"(Rapid runway repair) was a way that was ingrained in the Air Force for around 50 years," Capt. Benjamin Carlson, the AFCEC Airfield Damage Repair officer in charge said in a previous article. "This is a new way of doing things that is more beneficial and cuts down on repair times."

Col. Anthony Davit, the AFCEC director of readiness, said RADR allows teams to repair around 18 craters in roughly 6 ½ hours. He said he is looking forward to having these units take the new process back to their home stations, increasing the readiness of the Indo-Asia Pacific region.

Engage

Twitter
#DYK The 379th Bomb Group flew more sorties than any other bomb group in the Eighth Air Force & dropped a greater b… https://t.co/dbNo8vxohZ
Twitter
An F-15C Eagle assigned to the 67th Fighter Squadron takes off during Exercise WestPac Rumrunner @KadenaAirBase. Te… https://t.co/h79oP3cNwH
Twitter
RT @HQUSAFEAFAF: Airmen from the 423rd Security Forces Squadron, @501CSW, were introduced to the M18 SIG Sauer Modular Handgun System & wer…
Twitter
RT @usairforce: “This might be the next greatest generation. Every one of them joined the service while the nation was at war, and their in…
Twitter
From the ground or air, @AFGlobalStrike and its highly dedicated and trained #Airmen remain at the ready to ensure… https://t.co/QhI4R7R7l7
Twitter
Today we're wishing the @USCG a Happy Birthday! #SemperParatus #AlwaysReady https://t.co/LEmZDsdsgZ
Twitter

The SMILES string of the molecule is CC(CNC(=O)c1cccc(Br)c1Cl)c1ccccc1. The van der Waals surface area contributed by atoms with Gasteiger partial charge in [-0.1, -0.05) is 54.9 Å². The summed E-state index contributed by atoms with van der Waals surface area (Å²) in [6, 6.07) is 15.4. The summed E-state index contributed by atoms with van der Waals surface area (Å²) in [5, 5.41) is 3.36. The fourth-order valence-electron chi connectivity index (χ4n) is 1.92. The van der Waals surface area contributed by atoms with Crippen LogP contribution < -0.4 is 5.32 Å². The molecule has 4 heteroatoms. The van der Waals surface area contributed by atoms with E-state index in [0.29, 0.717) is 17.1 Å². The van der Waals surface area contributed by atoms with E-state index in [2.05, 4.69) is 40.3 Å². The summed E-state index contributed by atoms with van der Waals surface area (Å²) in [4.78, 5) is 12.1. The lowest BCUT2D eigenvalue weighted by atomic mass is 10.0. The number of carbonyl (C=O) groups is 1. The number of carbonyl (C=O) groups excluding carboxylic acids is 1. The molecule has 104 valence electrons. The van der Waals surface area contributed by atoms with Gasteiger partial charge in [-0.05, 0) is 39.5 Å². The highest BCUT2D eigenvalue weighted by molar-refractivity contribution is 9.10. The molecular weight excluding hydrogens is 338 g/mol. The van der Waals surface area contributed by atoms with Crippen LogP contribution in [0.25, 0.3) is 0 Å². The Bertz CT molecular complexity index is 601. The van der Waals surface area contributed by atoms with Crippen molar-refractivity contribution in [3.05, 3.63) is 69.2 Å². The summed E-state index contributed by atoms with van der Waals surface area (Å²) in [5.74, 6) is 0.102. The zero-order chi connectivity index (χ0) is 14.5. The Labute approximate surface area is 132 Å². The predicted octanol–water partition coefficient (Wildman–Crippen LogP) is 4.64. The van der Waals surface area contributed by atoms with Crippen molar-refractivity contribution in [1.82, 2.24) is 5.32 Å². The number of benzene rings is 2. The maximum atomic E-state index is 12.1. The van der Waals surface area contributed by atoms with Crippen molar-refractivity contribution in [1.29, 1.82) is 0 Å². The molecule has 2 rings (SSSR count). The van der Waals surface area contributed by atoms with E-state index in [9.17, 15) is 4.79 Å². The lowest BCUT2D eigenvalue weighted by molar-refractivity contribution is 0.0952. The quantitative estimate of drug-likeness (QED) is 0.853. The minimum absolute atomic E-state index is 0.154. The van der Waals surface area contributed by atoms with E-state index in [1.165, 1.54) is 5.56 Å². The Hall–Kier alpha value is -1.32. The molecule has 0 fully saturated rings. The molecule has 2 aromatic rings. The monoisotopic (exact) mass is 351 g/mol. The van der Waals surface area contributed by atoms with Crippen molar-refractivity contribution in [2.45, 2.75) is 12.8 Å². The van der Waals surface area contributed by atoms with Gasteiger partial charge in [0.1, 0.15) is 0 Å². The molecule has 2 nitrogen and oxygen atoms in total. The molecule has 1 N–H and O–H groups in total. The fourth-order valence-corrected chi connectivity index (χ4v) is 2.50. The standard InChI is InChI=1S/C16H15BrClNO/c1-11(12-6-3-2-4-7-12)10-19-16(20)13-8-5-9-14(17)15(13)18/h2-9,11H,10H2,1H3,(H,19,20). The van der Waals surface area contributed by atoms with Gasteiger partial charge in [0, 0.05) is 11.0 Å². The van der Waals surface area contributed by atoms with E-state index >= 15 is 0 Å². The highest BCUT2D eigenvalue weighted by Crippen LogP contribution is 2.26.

We call it Hercules for a reason. The C-130 can accommodate a wide variety of oversized cargo, including everythi… https://t.co/WucTjXL4tg
Twitter
Maj. Brad Short, who is assigned to Joint Base Elmendorf-Richardson, Alaska, won 2nd place @AFWERX after pitching W… https://t.co/nv9U6tXad1
Twitter
Two U.S. Air Force A-10 Thunderbolt IIs release countermeasure flares over @USAFCENT. The A-10 is a highly accurate… https://t.co/ispk4oQJqF
Twitter
A "zero-day" is a computer-software vulnerability that is unaddressed by the system's operator. The Cyber Resilienc… https://t.co/GjaOQ24QQq
Twitter
“This might be the next greatest generation. Every one of them joined the service while the nation was at war, and… https://t.co/6mnIBq70Vg
Twitter
379th Expeditonary Medical Group personnel conduct training @GrandSlamWing. It helps keep them proficient in rende… https://t.co/Jy6ZPe78jF
Twitter
A B-1B Lancer from the 28th Bomb Wing, Ellsworth Air Force Base, disembarks after receiving fuel from a KC-135 Stra… https://t.co/8abNzzet9S